Pyroptosis is a novel and critical pathway that leads to programmed cell death in a number of settings (32, 33). In general, cell pyroptosis participates in a normal physiological pathway that maintains cellular metabolic processes, though the aberrant activation of pyroptosis can become detrimental in the context of chronic autoinflammatory diseases and sepsis (34–36). Consistent with this opinion, in this study, we found that the levels of pyroptosis in HT were abnormally increased, though they were not obvious in control thyroid tissues. Excessive iodine intake is the main risk factor of HT; however, the relationship between iodine and pyroptosis in TFCs remains unclear. In this study, we found that excessive iodine could dramatically prime pyroptosis activation in TFCs in vitro. Low levels of iodine, however, were not enough, which correlated to the increased levels of pyroptosis in HT and low content in the thyroid without HT. These results provide further evidence that excessive iodine acts as a pivotal pathogenic factor in HT via the pyroptosis pathway. Recently, it has been reported that GSDMD-N expression levels—but not GSDMD-FL levels—were increased in LPS-induced TFCs, which is inconsistent with our study (26). However, in mouse adipose tissue, the GSDMD-FL levels are increased by LPS treatment through the NF-κB signaling pathway (37), consistent with our study. These results suggested that pyroptosis may be a new form of programmed cell death for damaged TFCs in HT under the condition of excessive iodine.
The accumulation of ROS has been reported in many diseases related to pyroptosis (38–40). On the other hand, the NF-κB signaling pathway is significantly enriched in the inflammatory response, and many studies have demonstrated that ROS can activate the NF-κB signaling pathway (41). In agreement with this view, our research showed that excessive iodine promoted ROS production, and this oxidative stress is an upstream mechanism for the activation of pyroptosis through the NF-κB p65 signaling pathway in TFCs. Our previous studies have reported that an increase in ROS results in autophagy and apoptosis of TFCs in autoimmune thyroid disease (28, 29). Hence, our research provides a new factor in the pathogenesis of ROS in HT: ROS increased pyroptosis in HT.
Activation of pyroptosis requires a protein platform called the inflammasome. Among the inflammasomes, the NLRP3 inflammasome is the most extensively studied (42). The NLRP3 inflammasome can be activated upon exposure to whole pathogens, as well as a number of structurally diverse PAMPs, DAMPs, and environmental irritants (43). The fact that there are strong associations between dysregulated inflammasome activity and human heritable and acquired inflammatory diseases emphasizes the importance of this pathway in immune responses (30). It has been reported that the NLRP3 inflammasome plays an important role in inflammation-associated atherosclerosis and obesity (34, 44), and a study showed that NLRP3 inflammasome levels are increased in HT (26), but the specific mechanism in HT is not clear. We found here that the expression of the NLRP3 inflammasome was upregulated via the ROS-NF-κB pathway in excessive iodine-treated TFCs. In contrast, after silencing the NLRP3 inflammasome in TFCs in small interfering RNA experiments, these cells became immune to NaI-induced pyroptotic death, suggesting that the NLRP3 inflammasome is required for excessive iodine-induced pyroptosis in TFCs.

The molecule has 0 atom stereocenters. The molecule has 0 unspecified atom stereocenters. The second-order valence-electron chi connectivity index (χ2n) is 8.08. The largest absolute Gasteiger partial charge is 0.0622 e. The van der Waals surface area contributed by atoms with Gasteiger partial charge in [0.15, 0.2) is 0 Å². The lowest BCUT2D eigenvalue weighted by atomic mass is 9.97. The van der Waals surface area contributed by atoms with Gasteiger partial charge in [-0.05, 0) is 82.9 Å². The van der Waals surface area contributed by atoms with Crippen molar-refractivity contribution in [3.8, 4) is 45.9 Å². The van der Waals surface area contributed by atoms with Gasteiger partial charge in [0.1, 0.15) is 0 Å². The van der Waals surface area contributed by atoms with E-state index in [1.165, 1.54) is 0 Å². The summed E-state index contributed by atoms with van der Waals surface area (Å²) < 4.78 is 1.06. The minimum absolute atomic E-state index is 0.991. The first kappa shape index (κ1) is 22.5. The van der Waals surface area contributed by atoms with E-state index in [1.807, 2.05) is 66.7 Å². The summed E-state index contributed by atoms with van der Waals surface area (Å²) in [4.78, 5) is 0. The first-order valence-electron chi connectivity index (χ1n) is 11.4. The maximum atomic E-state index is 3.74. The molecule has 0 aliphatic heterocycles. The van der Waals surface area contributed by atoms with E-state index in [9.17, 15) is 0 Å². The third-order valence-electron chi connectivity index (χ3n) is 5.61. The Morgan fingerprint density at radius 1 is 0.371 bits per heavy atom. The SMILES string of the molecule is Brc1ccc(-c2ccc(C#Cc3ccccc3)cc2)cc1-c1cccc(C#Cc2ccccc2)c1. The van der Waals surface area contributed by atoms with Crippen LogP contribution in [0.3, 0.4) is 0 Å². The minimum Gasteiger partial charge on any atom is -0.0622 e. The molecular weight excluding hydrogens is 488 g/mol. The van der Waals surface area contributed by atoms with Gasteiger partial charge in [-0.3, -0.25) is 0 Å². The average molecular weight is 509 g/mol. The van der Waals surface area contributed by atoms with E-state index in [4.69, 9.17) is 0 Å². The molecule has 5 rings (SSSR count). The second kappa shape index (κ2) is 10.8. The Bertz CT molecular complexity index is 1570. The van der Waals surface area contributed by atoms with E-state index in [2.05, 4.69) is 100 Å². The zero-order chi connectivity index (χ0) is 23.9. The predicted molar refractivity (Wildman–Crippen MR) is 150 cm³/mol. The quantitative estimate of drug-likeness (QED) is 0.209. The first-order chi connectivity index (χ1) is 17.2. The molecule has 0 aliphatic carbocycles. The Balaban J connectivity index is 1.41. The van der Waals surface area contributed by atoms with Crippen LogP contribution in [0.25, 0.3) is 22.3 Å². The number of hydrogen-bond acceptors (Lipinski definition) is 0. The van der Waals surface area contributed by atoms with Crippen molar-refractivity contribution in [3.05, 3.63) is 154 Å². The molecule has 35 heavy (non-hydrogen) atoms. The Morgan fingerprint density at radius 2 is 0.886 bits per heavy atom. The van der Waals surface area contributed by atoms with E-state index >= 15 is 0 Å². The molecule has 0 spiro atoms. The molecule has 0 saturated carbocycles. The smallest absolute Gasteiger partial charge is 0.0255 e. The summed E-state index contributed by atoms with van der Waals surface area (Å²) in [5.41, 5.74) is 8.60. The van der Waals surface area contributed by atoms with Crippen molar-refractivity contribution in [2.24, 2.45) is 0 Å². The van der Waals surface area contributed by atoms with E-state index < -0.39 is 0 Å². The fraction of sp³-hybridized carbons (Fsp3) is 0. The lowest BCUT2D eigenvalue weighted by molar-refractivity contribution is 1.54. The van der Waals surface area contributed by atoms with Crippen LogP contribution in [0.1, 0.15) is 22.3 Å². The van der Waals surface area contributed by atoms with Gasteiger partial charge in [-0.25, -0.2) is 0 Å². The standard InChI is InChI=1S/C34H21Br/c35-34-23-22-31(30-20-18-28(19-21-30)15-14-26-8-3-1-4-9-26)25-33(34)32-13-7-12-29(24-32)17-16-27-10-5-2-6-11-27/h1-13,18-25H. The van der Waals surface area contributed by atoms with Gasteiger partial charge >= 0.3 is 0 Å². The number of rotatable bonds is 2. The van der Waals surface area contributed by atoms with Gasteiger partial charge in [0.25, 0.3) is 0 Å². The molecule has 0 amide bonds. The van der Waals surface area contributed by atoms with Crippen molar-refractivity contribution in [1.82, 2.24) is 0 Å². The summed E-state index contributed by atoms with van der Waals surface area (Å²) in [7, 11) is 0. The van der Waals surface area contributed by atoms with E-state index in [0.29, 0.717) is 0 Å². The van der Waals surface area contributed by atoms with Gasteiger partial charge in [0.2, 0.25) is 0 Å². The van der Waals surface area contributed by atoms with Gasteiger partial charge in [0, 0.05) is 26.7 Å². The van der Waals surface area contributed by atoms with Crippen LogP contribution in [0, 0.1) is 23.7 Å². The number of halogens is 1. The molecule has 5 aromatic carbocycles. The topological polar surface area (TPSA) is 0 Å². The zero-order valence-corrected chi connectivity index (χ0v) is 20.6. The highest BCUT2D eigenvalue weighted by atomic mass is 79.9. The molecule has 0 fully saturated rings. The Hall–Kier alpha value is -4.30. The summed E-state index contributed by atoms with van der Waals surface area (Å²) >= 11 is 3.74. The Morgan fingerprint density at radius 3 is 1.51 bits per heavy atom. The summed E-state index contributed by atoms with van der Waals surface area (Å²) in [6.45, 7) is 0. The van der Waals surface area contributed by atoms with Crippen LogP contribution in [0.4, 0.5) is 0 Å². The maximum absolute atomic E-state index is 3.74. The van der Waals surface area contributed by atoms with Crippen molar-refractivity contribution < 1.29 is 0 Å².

Interleukin-1β (IL-1β) is one of the key proinflammatory cytokines in the interleukin-1 (IL-1) family that plays an important role in innate immune responses and is produced by monocytes, endothelial cells, and other types of cells in response to stimulation (45). It has been reported that IL-1β is a proinflammatory cytokine that participates in the abnormal proliferation of TFCs, leading to the destruction of thyroid tissue during HT pathogenesis (46). In the current study, our results demonstrated that IL-1β levels were increased in the thyroid tissues in HT and induced in TFCs by excessive iodine, suggesting that IL-1β plays a vital role in HT pathogenesis. In addition, it has been reported that IL-1β release is based on inflammasome activation and pyroptosis in macrophages (24), in agreement with our finding that the secretion of mature, active IL-1β into the extracellular matrix was dependent on pyroptosis in HT.